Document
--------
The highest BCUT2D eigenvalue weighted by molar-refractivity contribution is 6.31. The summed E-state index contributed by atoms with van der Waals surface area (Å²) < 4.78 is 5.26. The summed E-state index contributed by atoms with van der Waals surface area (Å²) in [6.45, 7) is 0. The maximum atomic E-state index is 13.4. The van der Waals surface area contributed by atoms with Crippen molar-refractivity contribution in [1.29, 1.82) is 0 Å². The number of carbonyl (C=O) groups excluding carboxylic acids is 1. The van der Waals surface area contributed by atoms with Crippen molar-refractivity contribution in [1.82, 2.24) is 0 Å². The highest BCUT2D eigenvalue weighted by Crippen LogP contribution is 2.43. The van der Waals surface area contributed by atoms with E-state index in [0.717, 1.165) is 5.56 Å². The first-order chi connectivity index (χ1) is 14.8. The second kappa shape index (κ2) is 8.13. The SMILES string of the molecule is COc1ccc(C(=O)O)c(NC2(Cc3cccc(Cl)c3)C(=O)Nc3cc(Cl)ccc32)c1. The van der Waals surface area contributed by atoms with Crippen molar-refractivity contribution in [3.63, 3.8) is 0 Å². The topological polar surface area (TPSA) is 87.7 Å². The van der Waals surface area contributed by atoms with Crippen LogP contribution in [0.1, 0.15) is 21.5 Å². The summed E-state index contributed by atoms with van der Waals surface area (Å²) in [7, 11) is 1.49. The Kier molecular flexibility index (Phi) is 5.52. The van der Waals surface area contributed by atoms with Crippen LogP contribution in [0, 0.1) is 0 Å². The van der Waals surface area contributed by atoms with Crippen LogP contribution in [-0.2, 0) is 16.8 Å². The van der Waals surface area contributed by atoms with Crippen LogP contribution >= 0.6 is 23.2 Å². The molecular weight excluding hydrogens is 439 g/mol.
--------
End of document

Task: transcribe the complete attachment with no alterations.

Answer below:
The highest BCUT2D eigenvalue weighted by molar-refractivity contribution is 6.31. The summed E-state index contributed by atoms with van der Waals surface area (Å²) < 4.78 is 5.26. The summed E-state index contributed by atoms with van der Waals surface area (Å²) in [6.45, 7) is 0. The maximum atomic E-state index is 13.4. The van der Waals surface area contributed by atoms with Crippen molar-refractivity contribution in [1.29, 1.82) is 0 Å². The number of carbonyl (C=O) groups excluding carboxylic acids is 1. The van der Waals surface area contributed by atoms with Crippen molar-refractivity contribution in [1.82, 2.24) is 0 Å². The highest BCUT2D eigenvalue weighted by Crippen LogP contribution is 2.43. The van der Waals surface area contributed by atoms with E-state index in [0.717, 1.165) is 5.56 Å². The first-order chi connectivity index (χ1) is 14.8. The second kappa shape index (κ2) is 8.13. The SMILES string of the molecule is COc1ccc(C(=O)O)c(NC2(Cc3cccc(Cl)c3)C(=O)Nc3cc(Cl)ccc32)c1. The van der Waals surface area contributed by atoms with Crippen molar-refractivity contribution in [3.63, 3.8) is 0 Å². The topological polar surface area (TPSA) is 87.7 Å². The van der Waals surface area contributed by atoms with Crippen LogP contribution in [0.1, 0.15) is 21.5 Å². The summed E-state index contributed by atoms with van der Waals surface area (Å²) in [7, 11) is 1.49. The Kier molecular flexibility index (Phi) is 5.52. The van der Waals surface area contributed by atoms with Crippen LogP contribution in [0, 0.1) is 0 Å². The van der Waals surface area contributed by atoms with Crippen LogP contribution in [-0.2, 0) is 16.8 Å². The van der Waals surface area contributed by atoms with Crippen LogP contribution >= 0.6 is 23.2 Å². The molecular weight excluding hydrogens is 439 g/mol.